2006 Compensation Study: What I make

Salaries increased 1.9% for FSDs last year. Did yours?

Degrees pay off: Advanced degrees continue to pay off in foodservice. Eighteen percent of respondents holding graduate degrees earn more than $80,000 per year, the study shows, while only 12% of those with just a culinary certification are at that level.

Other statistics show that the average foodservice director is 49 years old, has been in the foodservice industry for just under 25 years and has held his or her current position for 10 years.

Hot jobs: A related FSD survey explored readers’ attitudes toward their own staffs—specifically those staff positions that directors feel will be the hardest to fill in the coming year. Results from that survey show that:

  • Service positions (dishwashers, porters, cashiers, etc.) will be the hardest to fill for the majority (58%) of respondents. Healthcare operators (both acute- and long-term care) cited this response well ahead of the average, while these positions are least problematic for B&I operators.
  • Mid-level Management (shift supervisors, unit managers) are the hardest-to-fill staff positions for 24% of those surveyed, with colleges citing that response more than any other segment.
  • In Senior Management positions (assistant or associate directors, executive chefs, etc.) are a concern for only 13% of respondents.

What they earn: As a companion to the FSD Compensation Study, editors examined some national average salaries for other industries:

  • Doctor $105,549
  • Lawyer $91,317
  • Stock broker $64,217
  • Teacher (K-12) $40,499
  • Restaurant manager $39,160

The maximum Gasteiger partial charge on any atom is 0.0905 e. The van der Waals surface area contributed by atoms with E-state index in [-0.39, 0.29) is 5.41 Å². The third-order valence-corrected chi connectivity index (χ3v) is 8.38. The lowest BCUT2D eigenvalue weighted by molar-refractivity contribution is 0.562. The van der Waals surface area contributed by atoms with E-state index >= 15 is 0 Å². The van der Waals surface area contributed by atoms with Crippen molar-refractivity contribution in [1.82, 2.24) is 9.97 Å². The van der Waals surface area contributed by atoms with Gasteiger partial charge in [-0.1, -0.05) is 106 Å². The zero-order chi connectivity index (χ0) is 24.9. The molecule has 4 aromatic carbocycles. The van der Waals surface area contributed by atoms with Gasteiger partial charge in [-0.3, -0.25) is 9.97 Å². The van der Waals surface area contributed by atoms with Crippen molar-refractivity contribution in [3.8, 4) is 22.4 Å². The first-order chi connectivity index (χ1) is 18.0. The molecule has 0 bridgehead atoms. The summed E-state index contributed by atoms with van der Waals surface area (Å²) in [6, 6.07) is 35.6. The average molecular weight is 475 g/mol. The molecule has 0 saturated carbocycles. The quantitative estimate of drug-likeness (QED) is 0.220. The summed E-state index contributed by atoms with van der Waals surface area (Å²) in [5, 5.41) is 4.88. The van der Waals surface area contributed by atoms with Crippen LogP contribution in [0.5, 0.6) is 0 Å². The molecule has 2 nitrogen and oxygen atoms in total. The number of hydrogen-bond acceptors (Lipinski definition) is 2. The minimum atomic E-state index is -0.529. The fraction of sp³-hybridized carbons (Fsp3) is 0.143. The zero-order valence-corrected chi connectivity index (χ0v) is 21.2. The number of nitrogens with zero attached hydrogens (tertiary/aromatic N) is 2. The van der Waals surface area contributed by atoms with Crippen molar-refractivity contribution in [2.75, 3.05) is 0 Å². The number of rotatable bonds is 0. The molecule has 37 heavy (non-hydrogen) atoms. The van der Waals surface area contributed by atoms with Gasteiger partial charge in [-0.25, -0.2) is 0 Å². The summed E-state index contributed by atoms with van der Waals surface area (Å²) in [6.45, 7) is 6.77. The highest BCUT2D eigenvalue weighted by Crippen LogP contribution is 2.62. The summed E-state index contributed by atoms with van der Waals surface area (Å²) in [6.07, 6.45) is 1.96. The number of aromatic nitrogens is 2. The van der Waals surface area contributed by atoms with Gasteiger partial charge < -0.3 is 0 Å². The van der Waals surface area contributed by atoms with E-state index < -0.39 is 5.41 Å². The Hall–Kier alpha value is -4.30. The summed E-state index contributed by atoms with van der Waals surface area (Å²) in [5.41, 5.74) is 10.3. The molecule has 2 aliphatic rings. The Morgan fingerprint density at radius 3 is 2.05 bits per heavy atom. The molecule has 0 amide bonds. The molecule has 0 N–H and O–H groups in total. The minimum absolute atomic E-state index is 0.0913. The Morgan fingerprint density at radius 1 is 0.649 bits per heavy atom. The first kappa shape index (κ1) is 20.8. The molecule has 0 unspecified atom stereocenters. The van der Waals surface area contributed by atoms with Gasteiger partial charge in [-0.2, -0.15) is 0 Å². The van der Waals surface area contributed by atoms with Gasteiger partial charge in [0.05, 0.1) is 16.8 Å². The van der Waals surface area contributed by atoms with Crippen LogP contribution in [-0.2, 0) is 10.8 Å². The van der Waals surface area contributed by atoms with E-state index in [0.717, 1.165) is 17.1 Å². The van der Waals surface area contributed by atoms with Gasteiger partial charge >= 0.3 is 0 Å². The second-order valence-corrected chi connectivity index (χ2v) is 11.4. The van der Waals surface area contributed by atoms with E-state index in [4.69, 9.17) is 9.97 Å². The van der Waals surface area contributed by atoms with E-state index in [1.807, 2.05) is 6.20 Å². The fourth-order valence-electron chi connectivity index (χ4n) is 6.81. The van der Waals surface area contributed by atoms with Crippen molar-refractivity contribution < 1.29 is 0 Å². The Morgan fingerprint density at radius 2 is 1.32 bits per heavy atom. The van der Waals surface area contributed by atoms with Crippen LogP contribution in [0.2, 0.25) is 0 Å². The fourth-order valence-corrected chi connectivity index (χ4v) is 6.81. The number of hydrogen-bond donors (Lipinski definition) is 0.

• Magazine editor $52,814

Source: payscale.com; average of reported salary averages in select U.S. cities

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We started inviting chefs and FSDs from other districts to come prepare lunch. Through featuring different chefs and chef-inspired meals, I’ve found the students have been looking forward to coming into the cafeteria. They are willing to try new things with crazy names, and to ask for their favorite outside items turned healthy.

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I’ve created a high school “focus group” to see what future college students will want in terms of foodservice. This year, I called up two now-seniors from the last group to get 10 of their friends together. I also include a sophomore or two so that I always have a contact for next year. Tapas, grain bowls and late-night breakfast all originated from this group.

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This summer, we teamed up with a church to deliver meals to three housing projects. We brought the meals to the church, and then the church recruited volunteers to deliver the meals to the children. We’ve been very impressed with this new model, and it shows great promise in getting meals to children who otherwise would not be able to leave their housing project.

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